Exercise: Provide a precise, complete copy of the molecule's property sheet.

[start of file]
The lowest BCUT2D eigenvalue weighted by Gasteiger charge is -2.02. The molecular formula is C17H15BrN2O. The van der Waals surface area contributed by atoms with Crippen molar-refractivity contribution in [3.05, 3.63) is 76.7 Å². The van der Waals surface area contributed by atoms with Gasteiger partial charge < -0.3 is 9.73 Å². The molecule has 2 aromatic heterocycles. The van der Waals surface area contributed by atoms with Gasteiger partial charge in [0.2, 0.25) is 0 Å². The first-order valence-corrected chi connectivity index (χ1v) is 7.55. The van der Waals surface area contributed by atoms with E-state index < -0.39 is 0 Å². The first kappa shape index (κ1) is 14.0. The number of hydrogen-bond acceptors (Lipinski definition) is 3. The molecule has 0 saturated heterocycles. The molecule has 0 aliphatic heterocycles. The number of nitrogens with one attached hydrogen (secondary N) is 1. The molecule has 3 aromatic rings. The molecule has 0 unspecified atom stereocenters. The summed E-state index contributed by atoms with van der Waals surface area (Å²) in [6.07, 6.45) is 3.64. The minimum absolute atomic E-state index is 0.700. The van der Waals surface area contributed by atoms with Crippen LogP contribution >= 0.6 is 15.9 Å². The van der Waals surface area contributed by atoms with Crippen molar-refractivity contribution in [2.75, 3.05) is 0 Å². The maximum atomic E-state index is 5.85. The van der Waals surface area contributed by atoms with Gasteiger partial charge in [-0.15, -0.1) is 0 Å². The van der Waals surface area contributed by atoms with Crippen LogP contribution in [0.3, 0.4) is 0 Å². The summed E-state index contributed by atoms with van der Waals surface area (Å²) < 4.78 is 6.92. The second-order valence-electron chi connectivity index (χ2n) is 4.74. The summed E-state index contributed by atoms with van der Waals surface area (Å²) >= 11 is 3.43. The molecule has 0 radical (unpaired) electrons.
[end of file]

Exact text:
The lowest BCUT2D eigenvalue weighted by Gasteiger charge is -2.02. The molecular formula is C17H15BrN2O. The van der Waals surface area contributed by atoms with Crippen molar-refractivity contribution in [3.05, 3.63) is 76.7 Å². The van der Waals surface area contributed by atoms with Gasteiger partial charge < -0.3 is 9.73 Å². The molecule has 2 aromatic heterocycles. The van der Waals surface area contributed by atoms with Gasteiger partial charge in [0.2, 0.25) is 0 Å². The first-order valence-corrected chi connectivity index (χ1v) is 7.55. The van der Waals surface area contributed by atoms with E-state index < -0.39 is 0 Å². The first kappa shape index (κ1) is 14.0. The number of hydrogen-bond acceptors (Lipinski definition) is 3. The molecule has 0 saturated heterocycles. The molecule has 0 aliphatic heterocycles. The number of nitrogens with one attached hydrogen (secondary N) is 1. The molecule has 3 aromatic rings. The molecule has 0 unspecified atom stereocenters. The summed E-state index contributed by atoms with van der Waals surface area (Å²) in [6.07, 6.45) is 3.64. The minimum absolute atomic E-state index is 0.700. The van der Waals surface area contributed by atoms with Crippen LogP contribution >= 0.6 is 15.9 Å². The van der Waals surface area contributed by atoms with Crippen molar-refractivity contribution in [2.75, 3.05) is 0 Å². The maximum atomic E-state index is 5.85. The van der Waals surface area contributed by atoms with Gasteiger partial charge in [-0.15, -0.1) is 0 Å². The van der Waals surface area contributed by atoms with Crippen LogP contribution in [0.3, 0.4) is 0 Å². The summed E-state index contributed by atoms with van der Waals surface area (Å²) < 4.78 is 6.92. The second-order valence-electron chi connectivity index (χ2n) is 4.74. The summed E-state index contributed by atoms with van der Waals surface area (Å²) >= 11 is 3.43. The molecule has 0 radical (unpaired) electrons.